That example appears incomplete since the purpose is to find the 1st available partition number on that system for the partnew command. Can it be presented as recursive? Also, due to ISO files added and removed from a disk often due to updates etc, this new partition should be removed somehow automagically upon exiting the booted ISO or even as last Grub4DOS command in the same menu item. Otherwise many of such partitions can be later created at different times, and its unclear what if the user would want to create a REAL new partition on the same drive with Diskpart - what would happen? Its not unheard of even for USB thumbs that are by now exceeding 64-128GB limit.
The example maybe appears incomplete to you, but it does exactly what it is intended to do (and nothing more and nothing less, besides nothing else), i.e. check that the 4th (last) slot in a MBR partition table has a Partition ID of 0x00, and ONLY IF this Partition ID is 0x00, proceed to modify it, either re-setting it to all 00's or writiong a fake partition for a .iso file.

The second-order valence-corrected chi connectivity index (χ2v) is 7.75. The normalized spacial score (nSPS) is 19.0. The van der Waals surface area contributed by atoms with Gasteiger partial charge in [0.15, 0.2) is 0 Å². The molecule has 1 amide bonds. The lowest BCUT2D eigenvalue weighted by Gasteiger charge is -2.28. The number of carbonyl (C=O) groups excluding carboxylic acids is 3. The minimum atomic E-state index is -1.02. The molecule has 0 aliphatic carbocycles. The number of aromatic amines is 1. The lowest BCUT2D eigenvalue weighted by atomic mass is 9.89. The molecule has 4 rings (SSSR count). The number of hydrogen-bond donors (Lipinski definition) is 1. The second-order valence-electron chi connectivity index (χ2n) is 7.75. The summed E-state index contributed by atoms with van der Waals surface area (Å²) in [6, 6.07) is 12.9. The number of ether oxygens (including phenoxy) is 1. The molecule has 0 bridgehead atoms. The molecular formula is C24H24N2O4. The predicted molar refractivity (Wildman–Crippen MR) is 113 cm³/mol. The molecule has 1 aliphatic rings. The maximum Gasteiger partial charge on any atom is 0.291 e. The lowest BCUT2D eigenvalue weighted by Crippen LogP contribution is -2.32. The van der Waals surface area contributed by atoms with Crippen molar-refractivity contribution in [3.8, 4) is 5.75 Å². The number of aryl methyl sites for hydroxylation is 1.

Unless it has changed in the (stupid) Windows 10, Diskpart will consider a slot in the partition table with Partition ID of 0x00 as empty or a non-partition, surely Windows as an OS does this.
1) under windows a partition entry with partition ID 0x00 is a non-partition
2) under Linux a partition entry with partition ID 0x00 is a partition IF the LBA and/or CHS data is valid
By running any number of times:
partnew (hd0,3) 0 0 0
partnew (hd0,3) 0 /<whatever.iso>
in whatever order/sequence you like, the partition ID will always remain 0x00, and as such it will be ignored by windows and mapped by Linux (only if the last command is the second one, otherwise it will be a completely empty entry).
In any case you need to explicitly chainload that partition at boot time (via grub4dos or similar) as it is -by design - not an active one if you wanto to boot from the .iso mapped to it.